alt text 

Stanford University Networking Seminar


Luigi Rizzo ( University of Pisa/Google )
Netmap: Software packet processing in a 10 Gbit/s world

12:00pm, Thursday November 15, 2012
Gates 104

About the Talk

Commodity operating systems can normally handle only a small fraction of the maximum packet rate present on 10 Gbit/s links. Barely enough for the large packets involved in TCP traffic, this does not permit the development of software packet processing nodes in the safe and convenient runtime environment that a general purpose OS makes available. In this talk, we will discuss the factors that limit the network I/O performance, and present a few solutions to the problem with their pros and cons. We will continue the talk with an overview of a packet I/O framework called netmap, and recent developments related to virtualization and software packet switching.

Work supported by EU FP7 Project “CHANGE” (257422)

References: http://info.iet.unipi.it/~luigi/netmap/

About the Speaker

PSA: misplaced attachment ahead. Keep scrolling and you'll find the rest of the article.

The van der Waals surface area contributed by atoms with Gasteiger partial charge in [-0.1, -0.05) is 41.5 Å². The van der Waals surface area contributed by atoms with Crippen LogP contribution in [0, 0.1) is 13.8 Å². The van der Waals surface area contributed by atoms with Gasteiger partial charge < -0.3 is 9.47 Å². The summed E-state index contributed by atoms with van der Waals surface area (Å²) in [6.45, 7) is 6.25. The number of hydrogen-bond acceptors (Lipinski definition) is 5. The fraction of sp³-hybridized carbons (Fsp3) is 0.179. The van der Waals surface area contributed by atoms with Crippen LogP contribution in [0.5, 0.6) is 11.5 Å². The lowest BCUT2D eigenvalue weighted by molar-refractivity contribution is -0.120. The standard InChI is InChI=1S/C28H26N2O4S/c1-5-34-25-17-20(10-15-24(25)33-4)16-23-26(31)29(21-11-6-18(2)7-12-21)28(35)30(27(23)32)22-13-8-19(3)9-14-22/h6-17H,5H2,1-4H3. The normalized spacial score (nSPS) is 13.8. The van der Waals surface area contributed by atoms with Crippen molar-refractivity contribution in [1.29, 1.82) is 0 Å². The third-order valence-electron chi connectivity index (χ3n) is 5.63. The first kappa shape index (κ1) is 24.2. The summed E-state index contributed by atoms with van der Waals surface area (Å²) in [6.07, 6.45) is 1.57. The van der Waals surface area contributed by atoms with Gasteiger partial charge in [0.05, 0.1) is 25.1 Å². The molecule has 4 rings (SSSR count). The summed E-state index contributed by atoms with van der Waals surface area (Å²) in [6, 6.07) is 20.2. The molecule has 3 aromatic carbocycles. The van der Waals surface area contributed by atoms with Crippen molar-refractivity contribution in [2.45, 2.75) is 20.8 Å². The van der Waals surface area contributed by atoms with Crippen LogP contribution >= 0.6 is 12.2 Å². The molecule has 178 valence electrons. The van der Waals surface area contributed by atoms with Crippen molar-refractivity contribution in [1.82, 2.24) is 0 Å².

Luigi Rizzo is a Professor of Computer Engineering at the Universita‘ di Pisa, Italy, currently visiting Google Mountain View as a research scholar. In the past he has worked with ICSI (UC Berkeley), Intel Research Cambridge, and Intel Research Berkeley on various projects related to software routing and traffic monitoring. His research focuses on computer networks and operating systems. In particular, he has done some highly cited work on multicast congestion control, FEC-based reliable multicast, network emulation, and more recently on packet scheduling and fast network I/O. Much of this work has been implemented and deployed in popular operating systems and applications, and widely used by the research community. These include the popular “dummynet” network emulator (a standard component of FreeBSD and OSX, and now also available for linux and windows); one of the first publicly available erasure code for reliable multicast; the qfq packet scheduler; and the netmap framework for fast packet I/O. Luigi has been General Chair for SIGCOMM 2006, TPC Co-Chair for SIGCOMM 2009, and TPC member/reviewer for many networking conferences and journals.